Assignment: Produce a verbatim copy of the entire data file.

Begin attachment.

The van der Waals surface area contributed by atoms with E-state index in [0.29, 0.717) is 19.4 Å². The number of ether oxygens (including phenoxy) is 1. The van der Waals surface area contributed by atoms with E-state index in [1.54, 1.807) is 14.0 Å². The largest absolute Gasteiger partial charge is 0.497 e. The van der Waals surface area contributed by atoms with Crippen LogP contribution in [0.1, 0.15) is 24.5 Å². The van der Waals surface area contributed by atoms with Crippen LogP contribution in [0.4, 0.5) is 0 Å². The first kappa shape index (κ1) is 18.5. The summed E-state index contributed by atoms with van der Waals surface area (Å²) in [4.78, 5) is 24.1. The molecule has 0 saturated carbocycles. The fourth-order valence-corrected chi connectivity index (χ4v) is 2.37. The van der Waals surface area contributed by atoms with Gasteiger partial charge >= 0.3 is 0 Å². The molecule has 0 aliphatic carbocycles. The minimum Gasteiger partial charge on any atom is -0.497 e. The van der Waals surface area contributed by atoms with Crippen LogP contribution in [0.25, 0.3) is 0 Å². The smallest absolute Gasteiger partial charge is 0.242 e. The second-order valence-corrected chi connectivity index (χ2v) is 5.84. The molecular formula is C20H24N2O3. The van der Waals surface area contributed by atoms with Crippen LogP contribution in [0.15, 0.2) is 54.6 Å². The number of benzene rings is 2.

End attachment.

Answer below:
The van der Waals surface area contributed by atoms with E-state index in [0.29, 0.717) is 19.4 Å². The number of ether oxygens (including phenoxy) is 1. The van der Waals surface area contributed by atoms with E-state index in [1.54, 1.807) is 14.0 Å². The largest absolute Gasteiger partial charge is 0.497 e. The van der Waals surface area contributed by atoms with Crippen LogP contribution in [0.1, 0.15) is 24.5 Å². The van der Waals surface area contributed by atoms with Crippen LogP contribution in [0.4, 0.5) is 0 Å². The first kappa shape index (κ1) is 18.5. The summed E-state index contributed by atoms with van der Waals surface area (Å²) in [4.78, 5) is 24.1. The molecule has 0 saturated carbocycles. The fourth-order valence-corrected chi connectivity index (χ4v) is 2.37. The van der Waals surface area contributed by atoms with Gasteiger partial charge >= 0.3 is 0 Å². The molecule has 0 aliphatic carbocycles. The minimum Gasteiger partial charge on any atom is -0.497 e. The van der Waals surface area contributed by atoms with Crippen LogP contribution in [0.25, 0.3) is 0 Å². The smallest absolute Gasteiger partial charge is 0.242 e. The second-order valence-corrected chi connectivity index (χ2v) is 5.84. The molecular formula is C20H24N2O3. The van der Waals surface area contributed by atoms with Crippen LogP contribution in [0.15, 0.2) is 54.6 Å². The number of benzene rings is 2.